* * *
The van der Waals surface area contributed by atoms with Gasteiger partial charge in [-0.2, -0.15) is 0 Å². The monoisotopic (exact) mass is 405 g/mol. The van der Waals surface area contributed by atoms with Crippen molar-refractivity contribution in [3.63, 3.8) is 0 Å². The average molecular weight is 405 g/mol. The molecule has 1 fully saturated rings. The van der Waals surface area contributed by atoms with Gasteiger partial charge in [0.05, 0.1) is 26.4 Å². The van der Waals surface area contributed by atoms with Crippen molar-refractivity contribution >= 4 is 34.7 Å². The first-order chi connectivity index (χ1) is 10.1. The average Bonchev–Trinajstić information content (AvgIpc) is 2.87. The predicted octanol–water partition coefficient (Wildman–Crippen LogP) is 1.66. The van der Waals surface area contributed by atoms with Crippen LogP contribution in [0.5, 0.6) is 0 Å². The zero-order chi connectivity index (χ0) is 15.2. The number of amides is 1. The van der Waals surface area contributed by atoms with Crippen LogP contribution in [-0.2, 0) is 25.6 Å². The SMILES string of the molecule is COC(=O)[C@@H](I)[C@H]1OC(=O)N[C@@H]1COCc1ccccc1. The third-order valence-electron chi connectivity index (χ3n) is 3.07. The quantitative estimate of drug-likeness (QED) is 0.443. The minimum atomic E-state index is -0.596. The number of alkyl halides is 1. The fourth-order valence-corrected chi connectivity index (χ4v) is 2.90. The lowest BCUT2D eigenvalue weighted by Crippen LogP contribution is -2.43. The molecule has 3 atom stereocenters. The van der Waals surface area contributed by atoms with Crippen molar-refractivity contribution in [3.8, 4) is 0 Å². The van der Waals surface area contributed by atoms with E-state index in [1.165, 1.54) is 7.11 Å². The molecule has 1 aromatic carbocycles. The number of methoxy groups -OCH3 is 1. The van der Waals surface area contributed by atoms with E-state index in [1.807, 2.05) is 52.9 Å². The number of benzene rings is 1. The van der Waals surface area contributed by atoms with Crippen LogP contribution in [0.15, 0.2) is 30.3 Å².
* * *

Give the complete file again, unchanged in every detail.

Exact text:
The van der Waals surface area contributed by atoms with Gasteiger partial charge in [-0.2, -0.15) is 0 Å². The monoisotopic (exact) mass is 405 g/mol. The van der Waals surface area contributed by atoms with Crippen molar-refractivity contribution in [3.63, 3.8) is 0 Å². The average molecular weight is 405 g/mol. The molecule has 1 fully saturated rings. The van der Waals surface area contributed by atoms with Gasteiger partial charge in [0.05, 0.1) is 26.4 Å². The van der Waals surface area contributed by atoms with Crippen molar-refractivity contribution >= 4 is 34.7 Å². The first-order chi connectivity index (χ1) is 10.1. The average Bonchev–Trinajstić information content (AvgIpc) is 2.87. The predicted octanol–water partition coefficient (Wildman–Crippen LogP) is 1.66. The van der Waals surface area contributed by atoms with Crippen LogP contribution in [0.5, 0.6) is 0 Å². The zero-order chi connectivity index (χ0) is 15.2. The number of amides is 1. The van der Waals surface area contributed by atoms with Crippen LogP contribution in [-0.2, 0) is 25.6 Å². The SMILES string of the molecule is COC(=O)[C@@H](I)[C@H]1OC(=O)N[C@@H]1COCc1ccccc1. The third-order valence-electron chi connectivity index (χ3n) is 3.07. The quantitative estimate of drug-likeness (QED) is 0.443. The minimum atomic E-state index is -0.596. The number of alkyl halides is 1. The fourth-order valence-corrected chi connectivity index (χ4v) is 2.90. The lowest BCUT2D eigenvalue weighted by Crippen LogP contribution is -2.43. The molecule has 3 atom stereocenters. The van der Waals surface area contributed by atoms with Crippen molar-refractivity contribution in [3.8, 4) is 0 Å². The van der Waals surface area contributed by atoms with E-state index in [1.165, 1.54) is 7.11 Å². The molecule has 1 aromatic carbocycles. The number of methoxy groups -OCH3 is 1. The van der Waals surface area contributed by atoms with E-state index in [1.807, 2.05) is 52.9 Å². The number of benzene rings is 1. The van der Waals surface area contributed by atoms with Crippen LogP contribution in [0.15, 0.2) is 30.3 Å².